Monday, 23 May 2011

A Quick snap or three.

Not a lot to say really, I just thought I would keep you up to speed with Darley with a couple of photos that I have taken tonight.Came home, had some tea then went down to Darley.  I cleared all the rubbish out of the hold and swept all the sawdust and noggins of wood up while Dawn worked in the back cabin.

Darley’s hold with the completed false floors all finished and creosoted.

Darley and Matt Parrot’s Josher motor boat Tench. (Even Dawn is colour co ordinated with her blue and yellow top!

By this time Dawn was getting a little annoyed at my David Bailey impression!

Bruce’s new perch on the counter and keeping his eye on Dawn for me.
Well that’s it folks as I said, just a quick update.  Write again soon when I have something to say, till then,
Don’t bang ‘em about.

Birthdays, Browny, Boy bands and Bottoms

Well what a cracking weekend overall. Friday we drove down to The Samuel Barlow to celebrate Matt Parrot’s 20th birthday in good company with Viv Scragg and Simon, Martin and Sam, Laurence & Sarah, Dave Ray, Keith Brown, Matt and Kaz, Rebecca Fuller, Joe Fuller and of cause the birthday boy himself, Matt Parrot.  Unfortunately, Dawn being a hairdresser, had to work early Saturday morning so she was driving.  I must extend a very big thank you to Malcolm Burge who had prepared, well he got ‘Drew to prepare, Jaguars back cabin for us to stay in, which I thought was a very kind gesture although we were unable to take it up. Food was provided with various sandwiches, finger picks and chips and trays of lovely roast potatoes, yum yum.  Browny was on form as usual keeping us all entertained along with Lol, Matt and the Fullers constructing a model working boat out of beer mats and birthday card envelopes including mast, top planks and deck board, cloths being provided by Sam Noon’s Fag papers.

Photo L Williams.
  All to soon the evening moved on and we had to make our way home.  Saturday, after Dawn had left for work, I headed off down to Darley, as I arranged to meet the previous owner Terry, down there at to replace the prop shaft mid bearing.  This only took us, well Terry as I only watched, a couple of hours after which Terry left and I carried on with the false floors.  By four a clock, I had finished all the false floors and creosoted them, all that was left was the two under the back end boards, but that was going to involve quite a bit of moving of ‘stored ‘ paraphernalia.  It was time for me to leave anyway as we were going out tonight to a show night at the Power station Club, woo hoo! Except it was a tribute boy band called West Lives. (boring).  Sunday morning saw me cooking Bacon butties for our breakfast then I prepped the dinner before going down to Darley, Dawn was following on later.  I started by pumping out the two plastic water barrels used as ballast, about 90 gallons, well the pump I had would not fit in the filler holes so it meant siphoning them into the hold, then pumping it out with the bilge pump.  After this I set about moving a whole collection of Useful items as well as three bags of coal, two sacks of wood noggins for the range a sack of kindling and many other items.  After moving the two barrels I bailed the rest of the water, leaves and sediment out with bucket and shovel.  After leaving this section for an hour to dry off, I gave it a liberal coat of bitumastic paint, then set about making the two floors.  With these in place I creosoted them then put the two water barrels back on top and started filling them.  During a conversation with Matt on the previous night, he said he was coming up to Great Haywood and was leaving his Josher motor Tench there for a week before moving on up to Stone to load about 18tons of limestone chippings for Alvecote.  I told him instead of leaving Tench on the Junction to come up and breast up to Darley,   so I was keeping an eye out for him.  I had just finished filling the barrels when I saw Tench coming across the Junction and so went onto Darley’s back end to get Matt’s fore end rope.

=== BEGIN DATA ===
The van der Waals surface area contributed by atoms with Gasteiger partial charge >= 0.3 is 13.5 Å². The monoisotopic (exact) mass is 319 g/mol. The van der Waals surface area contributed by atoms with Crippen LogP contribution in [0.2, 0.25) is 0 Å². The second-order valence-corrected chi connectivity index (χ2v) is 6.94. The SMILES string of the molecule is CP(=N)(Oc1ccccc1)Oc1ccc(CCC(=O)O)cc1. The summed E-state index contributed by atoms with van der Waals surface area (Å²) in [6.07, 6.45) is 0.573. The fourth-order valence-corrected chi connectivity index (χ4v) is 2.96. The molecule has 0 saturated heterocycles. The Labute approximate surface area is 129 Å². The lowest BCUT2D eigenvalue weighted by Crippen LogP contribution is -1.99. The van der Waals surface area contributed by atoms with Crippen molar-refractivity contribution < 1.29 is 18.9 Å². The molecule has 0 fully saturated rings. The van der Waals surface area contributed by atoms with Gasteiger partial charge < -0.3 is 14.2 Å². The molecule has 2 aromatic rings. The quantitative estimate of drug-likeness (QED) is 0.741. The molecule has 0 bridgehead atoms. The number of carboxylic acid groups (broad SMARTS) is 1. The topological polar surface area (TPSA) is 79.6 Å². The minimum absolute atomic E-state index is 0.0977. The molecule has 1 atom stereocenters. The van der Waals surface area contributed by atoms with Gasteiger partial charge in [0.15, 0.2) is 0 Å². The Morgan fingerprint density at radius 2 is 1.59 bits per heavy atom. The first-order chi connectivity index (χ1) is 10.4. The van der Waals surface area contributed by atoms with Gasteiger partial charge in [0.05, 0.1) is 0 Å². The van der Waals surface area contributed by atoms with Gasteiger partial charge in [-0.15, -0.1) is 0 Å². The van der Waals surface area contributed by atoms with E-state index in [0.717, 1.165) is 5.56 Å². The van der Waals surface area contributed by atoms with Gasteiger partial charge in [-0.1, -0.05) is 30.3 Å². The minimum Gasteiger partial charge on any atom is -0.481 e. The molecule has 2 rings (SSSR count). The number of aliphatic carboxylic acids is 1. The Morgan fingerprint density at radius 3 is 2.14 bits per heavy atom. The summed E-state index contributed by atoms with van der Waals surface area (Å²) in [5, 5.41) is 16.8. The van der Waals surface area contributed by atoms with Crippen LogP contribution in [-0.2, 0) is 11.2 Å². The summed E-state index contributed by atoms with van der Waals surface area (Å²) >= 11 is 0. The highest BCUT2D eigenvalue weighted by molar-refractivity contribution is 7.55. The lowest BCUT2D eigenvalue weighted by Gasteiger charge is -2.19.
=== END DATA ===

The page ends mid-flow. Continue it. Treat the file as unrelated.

Photo M Parrot
 That was the end of the work for the weekend for when once he had tied up we spent the next couple of hours chatting to him and his mom, Karen.  By 6.00pm work for the day had finished and my stomach told me food was required.  Dawn, who had been busy in the back cabin with cushions, curtains and covers and making an excellent job of it, went off to get the  dinner ready and finished off then went home and absolutely devoured my dinner.  After a coffee and a bit of telly I finished off painting Darley’s pigeon box with flowers and diamonds.  Just needs a couple of coats of varnish and it will be ready to go back ready for our trip up to Etruria and the open weekend at the Museum there which is our first ‘gathering’ of the year.  To be followed by Braunston, Alvecote, Shackerston, Windmill End, Black country Museum, Tipton Community and finishing off the ‘rally season’ with the end of season bash up at Norbury.  Bring it on!  Still a lot of jobs to do though, although Darley does not need any major works, it’ all the little things to make her ours. So until the next time,
Don’t bang ‘em about

Wednesday, 18 May 2011

Wright’s coal tar soap, Wrong!